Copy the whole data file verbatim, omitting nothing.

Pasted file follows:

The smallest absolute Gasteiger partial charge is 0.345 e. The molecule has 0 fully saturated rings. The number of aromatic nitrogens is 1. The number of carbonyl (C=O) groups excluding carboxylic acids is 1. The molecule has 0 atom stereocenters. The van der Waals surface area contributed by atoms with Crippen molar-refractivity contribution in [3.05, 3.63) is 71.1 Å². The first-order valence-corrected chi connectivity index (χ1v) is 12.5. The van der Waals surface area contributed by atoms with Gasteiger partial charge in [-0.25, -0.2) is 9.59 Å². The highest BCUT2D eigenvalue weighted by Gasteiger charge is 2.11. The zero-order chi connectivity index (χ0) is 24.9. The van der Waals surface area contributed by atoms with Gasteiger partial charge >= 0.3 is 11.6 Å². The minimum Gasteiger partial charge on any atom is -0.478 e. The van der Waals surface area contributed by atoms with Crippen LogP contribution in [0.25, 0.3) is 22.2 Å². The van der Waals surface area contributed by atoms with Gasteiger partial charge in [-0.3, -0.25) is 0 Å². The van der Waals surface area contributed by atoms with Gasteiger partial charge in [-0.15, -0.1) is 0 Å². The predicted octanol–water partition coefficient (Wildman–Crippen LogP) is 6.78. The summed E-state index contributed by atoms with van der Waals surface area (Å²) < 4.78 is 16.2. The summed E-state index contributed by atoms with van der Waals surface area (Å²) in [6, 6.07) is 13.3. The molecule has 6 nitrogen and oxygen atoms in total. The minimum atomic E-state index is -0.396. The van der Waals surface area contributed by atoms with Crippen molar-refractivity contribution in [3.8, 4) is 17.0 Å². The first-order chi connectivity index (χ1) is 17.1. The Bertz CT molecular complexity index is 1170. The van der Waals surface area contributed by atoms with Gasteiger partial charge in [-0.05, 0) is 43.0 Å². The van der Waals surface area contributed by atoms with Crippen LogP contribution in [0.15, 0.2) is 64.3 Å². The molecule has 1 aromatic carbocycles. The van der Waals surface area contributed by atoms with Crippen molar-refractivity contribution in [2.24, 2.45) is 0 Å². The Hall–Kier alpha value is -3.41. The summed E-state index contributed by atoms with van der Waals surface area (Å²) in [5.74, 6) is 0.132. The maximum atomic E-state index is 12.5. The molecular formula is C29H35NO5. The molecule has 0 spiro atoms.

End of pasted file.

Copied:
The smallest absolute Gasteiger partial charge is 0.345 e. The molecule has 0 fully saturated rings. The number of aromatic nitrogens is 1. The number of carbonyl (C=O) groups excluding carboxylic acids is 1. The molecule has 0 atom stereocenters. The van der Waals surface area contributed by atoms with Crippen molar-refractivity contribution in [3.05, 3.63) is 71.1 Å². The first-order valence-corrected chi connectivity index (χ1v) is 12.5. The van der Waals surface area contributed by atoms with Gasteiger partial charge in [-0.25, -0.2) is 9.59 Å². The highest BCUT2D eigenvalue weighted by Gasteiger charge is 2.11. The zero-order chi connectivity index (χ0) is 24.9. The van der Waals surface area contributed by atoms with Gasteiger partial charge >= 0.3 is 11.6 Å². The minimum Gasteiger partial charge on any atom is -0.478 e. The van der Waals surface area contributed by atoms with Crippen LogP contribution in [0.25, 0.3) is 22.2 Å². The van der Waals surface area contributed by atoms with Gasteiger partial charge in [-0.3, -0.25) is 0 Å². The van der Waals surface area contributed by atoms with Gasteiger partial charge in [-0.15, -0.1) is 0 Å². The predicted octanol–water partition coefficient (Wildman–Crippen LogP) is 6.78. The summed E-state index contributed by atoms with van der Waals surface area (Å²) < 4.78 is 16.2. The summed E-state index contributed by atoms with van der Waals surface area (Å²) in [6, 6.07) is 13.3. The molecule has 6 nitrogen and oxygen atoms in total. The minimum atomic E-state index is -0.396. The van der Waals surface area contributed by atoms with Crippen molar-refractivity contribution in [3.8, 4) is 17.0 Å². The first-order chi connectivity index (χ1) is 17.1. The Bertz CT molecular complexity index is 1170. The van der Waals surface area contributed by atoms with Gasteiger partial charge in [-0.05, 0) is 43.0 Å². The van der Waals surface area contributed by atoms with Crippen LogP contribution in [0.15, 0.2) is 64.3 Å². The molecule has 1 aromatic carbocycles. The van der Waals surface area contributed by atoms with Crippen molar-refractivity contribution in [2.24, 2.45) is 0 Å². The Hall–Kier alpha value is -3.41. The summed E-state index contributed by atoms with van der Waals surface area (Å²) in [5.74, 6) is 0.132. The maximum atomic E-state index is 12.5. The molecular formula is C29H35NO5. The molecule has 0 spiro atoms.